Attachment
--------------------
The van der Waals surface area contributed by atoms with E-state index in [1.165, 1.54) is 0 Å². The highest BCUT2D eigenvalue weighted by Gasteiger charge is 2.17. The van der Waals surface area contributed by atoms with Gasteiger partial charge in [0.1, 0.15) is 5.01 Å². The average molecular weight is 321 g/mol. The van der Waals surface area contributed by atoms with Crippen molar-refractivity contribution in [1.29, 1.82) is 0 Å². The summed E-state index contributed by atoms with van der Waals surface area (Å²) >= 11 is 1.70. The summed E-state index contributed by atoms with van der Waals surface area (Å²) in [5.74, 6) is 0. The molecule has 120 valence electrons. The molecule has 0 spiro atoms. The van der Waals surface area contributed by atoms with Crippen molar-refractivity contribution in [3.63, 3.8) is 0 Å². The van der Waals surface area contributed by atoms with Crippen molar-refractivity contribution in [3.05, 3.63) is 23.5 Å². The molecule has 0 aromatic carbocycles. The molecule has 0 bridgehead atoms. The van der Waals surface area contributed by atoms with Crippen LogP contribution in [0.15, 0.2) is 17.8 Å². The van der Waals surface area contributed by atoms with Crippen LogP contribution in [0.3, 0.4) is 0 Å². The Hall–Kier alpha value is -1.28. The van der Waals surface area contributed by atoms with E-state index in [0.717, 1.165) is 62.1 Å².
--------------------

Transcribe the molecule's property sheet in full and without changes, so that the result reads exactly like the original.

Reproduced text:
The van der Waals surface area contributed by atoms with E-state index in [1.165, 1.54) is 0 Å². The highest BCUT2D eigenvalue weighted by Gasteiger charge is 2.17. The van der Waals surface area contributed by atoms with Gasteiger partial charge in [0.1, 0.15) is 5.01 Å². The average molecular weight is 321 g/mol. The van der Waals surface area contributed by atoms with Crippen molar-refractivity contribution in [1.29, 1.82) is 0 Å². The summed E-state index contributed by atoms with van der Waals surface area (Å²) >= 11 is 1.70. The summed E-state index contributed by atoms with van der Waals surface area (Å²) in [5.74, 6) is 0. The molecule has 120 valence electrons. The molecule has 0 spiro atoms. The van der Waals surface area contributed by atoms with Crippen molar-refractivity contribution in [3.63, 3.8) is 0 Å². The van der Waals surface area contributed by atoms with Crippen molar-refractivity contribution in [3.05, 3.63) is 23.5 Å². The molecule has 0 aromatic carbocycles. The molecule has 0 bridgehead atoms. The van der Waals surface area contributed by atoms with Crippen LogP contribution in [0.15, 0.2) is 17.8 Å². The van der Waals surface area contributed by atoms with Crippen LogP contribution in [0.3, 0.4) is 0 Å². The Hall–Kier alpha value is -1.28. The van der Waals surface area contributed by atoms with E-state index in [0.717, 1.165) is 62.1 Å².